Shortly before 6pm, a large piece of the battered undercarriage bearing the words "Coast Guard" was towed in from out at sea. It took four men to drag it onto the pier at Blacksod.
Earlier, fisherman Sean Keane had located one of the doors from the cockpit.
Piece by heartbreaking piece, the fate of Rescue 116 was confirmed.
The light was fading and the search was being scaled back for the night but the LÉ Roisin and the LÉ Eithne would continue their search of the dark treacherous waters amid ever-worsening conditions.
Throughout the evening, mini-buses had begun to arrive, bringing heartbroken family members of the four brave coast guards to the stone lighthouse at Blacksod, the heavy trudge of their feet conveying their grief in a way that words could not. Amongst them were children.
The hush of voices of the coast guard and gardaí was drowned out by the white-topped waves crashing ashore with increasing might.
Conditions were worsening, noted Gerard O'Flynn, the search and rescue operations manager with the Irish Coast Guard.
Asked what chance the three missing could have, his voice quivered momentarily.
"Unfortunately with the passage of time the level of hope does go down," he said.
"We have to be a little bit fearful with the passage of time."
Amid any loss of this magnitude, quietness is the abiding trait. In the dark early hours of the morning before, what was first noticed was the silence of the missing helicopter, and the knowledge of what that silence meant.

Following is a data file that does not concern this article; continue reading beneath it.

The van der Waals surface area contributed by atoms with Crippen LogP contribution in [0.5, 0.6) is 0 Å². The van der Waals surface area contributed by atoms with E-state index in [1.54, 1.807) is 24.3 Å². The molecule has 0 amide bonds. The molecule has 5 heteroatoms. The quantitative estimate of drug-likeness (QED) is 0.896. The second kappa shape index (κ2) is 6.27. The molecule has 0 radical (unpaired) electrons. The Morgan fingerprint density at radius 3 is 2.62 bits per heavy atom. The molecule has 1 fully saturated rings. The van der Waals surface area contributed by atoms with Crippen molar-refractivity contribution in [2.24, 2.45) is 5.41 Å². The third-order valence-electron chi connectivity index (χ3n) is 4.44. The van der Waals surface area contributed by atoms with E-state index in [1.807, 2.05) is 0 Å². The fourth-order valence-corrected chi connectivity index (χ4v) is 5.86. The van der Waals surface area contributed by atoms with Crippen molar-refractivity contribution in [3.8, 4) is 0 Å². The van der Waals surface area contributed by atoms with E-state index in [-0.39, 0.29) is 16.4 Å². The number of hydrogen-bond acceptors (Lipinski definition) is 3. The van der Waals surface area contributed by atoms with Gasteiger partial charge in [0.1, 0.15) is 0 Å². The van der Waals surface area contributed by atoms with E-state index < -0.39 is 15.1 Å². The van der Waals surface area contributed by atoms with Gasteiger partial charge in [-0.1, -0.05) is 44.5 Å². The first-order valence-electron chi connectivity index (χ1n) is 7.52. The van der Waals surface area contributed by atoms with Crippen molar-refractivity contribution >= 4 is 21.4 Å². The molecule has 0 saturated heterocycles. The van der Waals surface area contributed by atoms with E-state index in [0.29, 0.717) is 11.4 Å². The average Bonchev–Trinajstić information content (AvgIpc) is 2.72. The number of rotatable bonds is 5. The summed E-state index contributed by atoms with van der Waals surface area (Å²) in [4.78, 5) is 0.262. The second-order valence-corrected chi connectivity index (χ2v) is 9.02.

Fergus, a TV cameraman, had been helping out his uncle, Vincent Sweeney, the principal lighthouse attendant, who is one of a long line keeping a watch over the seas from the isolated perch at Blacksod since his grandfather, Ted, took over the station in 1931.
It was Ted who had delivered the crucial weather forecast that had postponed the D-Day landings.
Since the automation of the lighthouses, Vincent had maintained his watch, in later years, assisted by his sons, Simon and Fergus, who help him out whenever helicopters come in to refuel after an operation.
"You lay out the cable and the pump and get it all ready for them," he explained, adding that speed is of the essence because often the helicopter would have a casualty in the back and they would need to get away to the hospital as soon as possible.
"It's all about speed," said Fergus. "It probably takes about 15 minutes all in."
They had got the call that two helicopters were expected, the first at about 11pm, with the second one, from Dublin, arriving soon after. Vincent had told Fergus and Simon that the helicopter would be "another while" and so Fergus left.
At about 1.20am, he was awoken by Simon, who told him that Rescue 116 had gone down.
When the helicopter had failed to materialise, Simon and Vincent had noticed it was "very quiet", said Fergus.
"They knew what it meant and what was going to happen," he said.
Local councillor Gerry Coyle found out about the disaster at 7am from his son who lives in Chicago - and who had been following the unfolding events during the night.